We’re not selling this deal anymore, but you can buy it at Amazon

2lb, 4lb, or 12lb of ProSupps PS Whey Protein

  • Your choice of 2lb, 4lb, or 12lb of whey protein
  • Also your choice of unorthodox-but-alluring “banana pudding” or “campfire marshmallow” flavors
  • Seems the soy vs. whey protein debate is over, with whey emerging victorious … right?
  • Makes your muscles muscly and muscular
  • Model: 40733, 40888 (If you search for these model numbers + the word “protein” you’ll find naught but esoteric results from Uniprot.org)
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When it comes to muscle-building supplements, it seems like only (whey) protein and creatine have been proven effective. If you’re doing muscle-building exercises, this Prosupps whey protein will help.

However, the myriad other supplements — like BCAAs, beetroot, glucosimine, etc. etc. — might have an effect. Nobody’s sure. And unless you have a doctorate in statistics and are able to parse hundreds of studies with contradictory results, you’ll never know which are legit and which merely snake oil.

Manufacturers have cashed in on this knowledge gap to turn supplements into a many-billion dollar industry. But it isn’t the first time in history that pseudoscience has cozied up to real science in order to push product …

That’s an advertisement from an 1893 issue of the The Montanian, a newspaper in the tiny town of Choteau Montana.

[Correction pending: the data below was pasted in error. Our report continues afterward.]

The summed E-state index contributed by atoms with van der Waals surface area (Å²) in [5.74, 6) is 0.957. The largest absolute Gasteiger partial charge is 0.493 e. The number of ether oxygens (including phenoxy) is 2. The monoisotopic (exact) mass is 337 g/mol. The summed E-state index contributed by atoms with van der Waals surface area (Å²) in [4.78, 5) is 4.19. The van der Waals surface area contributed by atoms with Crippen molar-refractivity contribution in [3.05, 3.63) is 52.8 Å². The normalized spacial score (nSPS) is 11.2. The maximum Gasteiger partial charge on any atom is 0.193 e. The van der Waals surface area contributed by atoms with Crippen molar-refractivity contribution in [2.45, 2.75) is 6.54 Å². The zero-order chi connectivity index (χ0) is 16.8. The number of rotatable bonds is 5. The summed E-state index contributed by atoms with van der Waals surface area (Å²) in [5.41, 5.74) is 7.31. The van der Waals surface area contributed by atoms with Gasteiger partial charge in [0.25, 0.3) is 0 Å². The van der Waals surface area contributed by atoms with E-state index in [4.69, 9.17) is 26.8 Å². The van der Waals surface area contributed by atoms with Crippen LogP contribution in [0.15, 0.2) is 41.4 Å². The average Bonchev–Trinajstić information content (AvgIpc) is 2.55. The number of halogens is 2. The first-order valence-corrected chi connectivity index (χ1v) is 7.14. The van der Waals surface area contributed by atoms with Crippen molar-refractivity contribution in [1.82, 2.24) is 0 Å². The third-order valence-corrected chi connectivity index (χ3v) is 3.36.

("MEN! WHY ARE YOU WEAK?” might be the greatest, most direct marketing salvo we’ve ever seen.)

Apparently these belts became extremely popular in the late 1890s as electricity become more widely used (and widely misunderstood). According to Atlas Obscura:

The electropathic belt (also known as the “electric belt,” “electric chain” and “electro-galvanic belt”) was one of the most popular, according to Kravetz. Despite the British Medical Journal’s early criticism of one of the leaders in electropathic belt manufacturing (which featured the phrase ”egregious quack”), tens of thousands of electric belts were sold in the United States alone between the 1890s and the 1920s, and it was even listed in a 1906 Sears catalogue.

Yes, dick-zapping belts became so popular that you could buy them at Sears. Thankfully they learned their lesson about pushing quackery. Or did they?

We won’t try to convince you that this whey protein will restore your lost manhood or reinvigorate your vital force. But it might …

So far today...

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